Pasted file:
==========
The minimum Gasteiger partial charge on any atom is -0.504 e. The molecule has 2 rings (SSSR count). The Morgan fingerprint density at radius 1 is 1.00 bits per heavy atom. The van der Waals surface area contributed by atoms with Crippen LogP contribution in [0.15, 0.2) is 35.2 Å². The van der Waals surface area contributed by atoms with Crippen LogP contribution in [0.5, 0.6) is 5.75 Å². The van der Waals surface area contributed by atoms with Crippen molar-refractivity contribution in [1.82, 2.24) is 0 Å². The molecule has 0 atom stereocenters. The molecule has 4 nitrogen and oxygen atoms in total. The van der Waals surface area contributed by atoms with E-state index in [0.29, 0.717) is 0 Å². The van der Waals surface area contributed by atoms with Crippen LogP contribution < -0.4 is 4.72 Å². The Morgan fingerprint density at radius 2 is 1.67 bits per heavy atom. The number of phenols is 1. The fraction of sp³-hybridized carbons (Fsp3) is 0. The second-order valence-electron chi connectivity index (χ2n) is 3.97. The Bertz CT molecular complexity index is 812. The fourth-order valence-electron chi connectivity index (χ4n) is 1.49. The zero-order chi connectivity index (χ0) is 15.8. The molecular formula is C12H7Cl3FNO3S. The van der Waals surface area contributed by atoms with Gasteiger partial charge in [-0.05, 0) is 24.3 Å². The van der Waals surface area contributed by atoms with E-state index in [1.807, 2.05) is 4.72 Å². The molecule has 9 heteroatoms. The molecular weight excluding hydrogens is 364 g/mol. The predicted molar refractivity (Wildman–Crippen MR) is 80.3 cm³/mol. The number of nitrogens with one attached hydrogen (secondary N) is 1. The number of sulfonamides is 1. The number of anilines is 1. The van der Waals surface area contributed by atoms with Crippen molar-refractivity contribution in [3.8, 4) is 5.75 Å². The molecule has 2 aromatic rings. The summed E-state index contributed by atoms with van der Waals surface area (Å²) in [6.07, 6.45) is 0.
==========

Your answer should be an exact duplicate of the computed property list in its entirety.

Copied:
The minimum Gasteiger partial charge on any atom is -0.504 e. The molecule has 2 rings (SSSR count). The Morgan fingerprint density at radius 1 is 1.00 bits per heavy atom. The van der Waals surface area contributed by atoms with Crippen LogP contribution in [0.15, 0.2) is 35.2 Å². The van der Waals surface area contributed by atoms with Crippen LogP contribution in [0.5, 0.6) is 5.75 Å². The van der Waals surface area contributed by atoms with Crippen molar-refractivity contribution in [1.82, 2.24) is 0 Å². The molecule has 0 atom stereocenters. The molecule has 4 nitrogen and oxygen atoms in total. The van der Waals surface area contributed by atoms with E-state index in [0.29, 0.717) is 0 Å². The van der Waals surface area contributed by atoms with Crippen LogP contribution < -0.4 is 4.72 Å². The Morgan fingerprint density at radius 2 is 1.67 bits per heavy atom. The number of phenols is 1. The fraction of sp³-hybridized carbons (Fsp3) is 0. The second-order valence-electron chi connectivity index (χ2n) is 3.97. The Bertz CT molecular complexity index is 812. The fourth-order valence-electron chi connectivity index (χ4n) is 1.49. The zero-order chi connectivity index (χ0) is 15.8. The molecular formula is C12H7Cl3FNO3S. The van der Waals surface area contributed by atoms with Gasteiger partial charge in [-0.05, 0) is 24.3 Å². The van der Waals surface area contributed by atoms with E-state index in [1.807, 2.05) is 4.72 Å². The molecule has 9 heteroatoms. The molecular weight excluding hydrogens is 364 g/mol. The predicted molar refractivity (Wildman–Crippen MR) is 80.3 cm³/mol. The number of nitrogens with one attached hydrogen (secondary N) is 1. The number of sulfonamides is 1. The number of anilines is 1. The van der Waals surface area contributed by atoms with Crippen molar-refractivity contribution in [3.8, 4) is 5.75 Å². The molecule has 2 aromatic rings. The summed E-state index contributed by atoms with van der Waals surface area (Å²) in [6.07, 6.45) is 0.